In western society, the transition from adolescent to adult life is significantly stressful, particularly for college students. Post-secondary students struggle to develop their individual identity through the accomplishment of salient and emerging development tasks (Russell, Almeida, & Maggs, 2017). Social responsibilities, such as friendship, romantic relationships, academic, and occupational lives create diverse and stressful challenges for college students. College students are expected to balance academic and career lives along with social relationships and family demands (Russell, Almeida, & Maggs, 2017). Achieving balance along with these conflicting priorities can create stressful conditions.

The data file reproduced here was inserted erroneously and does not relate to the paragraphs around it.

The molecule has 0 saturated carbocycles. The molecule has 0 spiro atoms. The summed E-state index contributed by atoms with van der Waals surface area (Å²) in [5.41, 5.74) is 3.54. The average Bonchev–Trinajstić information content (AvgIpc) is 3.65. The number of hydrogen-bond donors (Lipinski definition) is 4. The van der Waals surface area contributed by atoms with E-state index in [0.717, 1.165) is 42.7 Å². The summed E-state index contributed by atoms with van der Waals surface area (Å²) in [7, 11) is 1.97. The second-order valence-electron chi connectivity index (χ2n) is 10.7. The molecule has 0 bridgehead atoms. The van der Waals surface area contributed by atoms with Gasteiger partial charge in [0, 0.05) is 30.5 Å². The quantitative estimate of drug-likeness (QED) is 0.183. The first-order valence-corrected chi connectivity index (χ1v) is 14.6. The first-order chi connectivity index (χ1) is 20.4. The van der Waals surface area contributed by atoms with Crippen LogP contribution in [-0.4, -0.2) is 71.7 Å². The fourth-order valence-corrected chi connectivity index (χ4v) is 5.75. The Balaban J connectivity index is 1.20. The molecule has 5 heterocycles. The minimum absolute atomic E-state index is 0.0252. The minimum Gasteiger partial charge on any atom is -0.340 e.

College students consume alcohol as a means to cope with or respond to stressful conditions. According to tension-reduction theory, alcohol reduces stress in most situations intriguing individuals to increase drinking in stressful situations (Russell, Almeida, & Maggs, 2017). This leads to the development of alcohol problems, which results in additional stress, potentially fostering a psychological dependence on alcohol. It is evident that individuals with a history of traumatic events are more inclined towards developing an alcohol problem due to increased mental stress.